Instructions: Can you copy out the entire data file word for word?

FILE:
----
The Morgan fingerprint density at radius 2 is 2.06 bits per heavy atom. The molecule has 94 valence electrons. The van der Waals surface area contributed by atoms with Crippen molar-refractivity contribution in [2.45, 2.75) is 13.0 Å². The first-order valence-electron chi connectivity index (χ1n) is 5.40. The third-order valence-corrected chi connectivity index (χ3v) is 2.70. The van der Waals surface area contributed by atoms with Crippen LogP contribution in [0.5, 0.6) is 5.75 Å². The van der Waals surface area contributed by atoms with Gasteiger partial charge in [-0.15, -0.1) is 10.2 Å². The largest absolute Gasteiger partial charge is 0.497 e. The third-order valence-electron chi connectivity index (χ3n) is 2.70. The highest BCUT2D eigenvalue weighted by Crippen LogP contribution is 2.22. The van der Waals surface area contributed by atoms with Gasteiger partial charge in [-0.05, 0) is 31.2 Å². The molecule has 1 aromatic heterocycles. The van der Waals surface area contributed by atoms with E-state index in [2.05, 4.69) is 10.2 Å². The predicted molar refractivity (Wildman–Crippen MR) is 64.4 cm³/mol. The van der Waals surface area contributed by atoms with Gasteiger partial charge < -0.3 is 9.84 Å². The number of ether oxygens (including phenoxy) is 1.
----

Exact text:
The Morgan fingerprint density at radius 2 is 2.06 bits per heavy atom. The molecule has 94 valence electrons. The van der Waals surface area contributed by atoms with Crippen molar-refractivity contribution in [2.45, 2.75) is 13.0 Å². The first-order valence-electron chi connectivity index (χ1n) is 5.40. The third-order valence-corrected chi connectivity index (χ3v) is 2.70. The van der Waals surface area contributed by atoms with Crippen LogP contribution in [0.5, 0.6) is 5.75 Å². The van der Waals surface area contributed by atoms with Gasteiger partial charge in [-0.15, -0.1) is 10.2 Å². The largest absolute Gasteiger partial charge is 0.497 e. The third-order valence-electron chi connectivity index (χ3n) is 2.70. The highest BCUT2D eigenvalue weighted by Crippen LogP contribution is 2.22. The van der Waals surface area contributed by atoms with Gasteiger partial charge in [-0.05, 0) is 31.2 Å². The molecule has 1 aromatic heterocycles. The van der Waals surface area contributed by atoms with E-state index in [2.05, 4.69) is 10.2 Å². The predicted molar refractivity (Wildman–Crippen MR) is 64.4 cm³/mol. The van der Waals surface area contributed by atoms with Gasteiger partial charge < -0.3 is 9.84 Å². The number of ether oxygens (including phenoxy) is 1.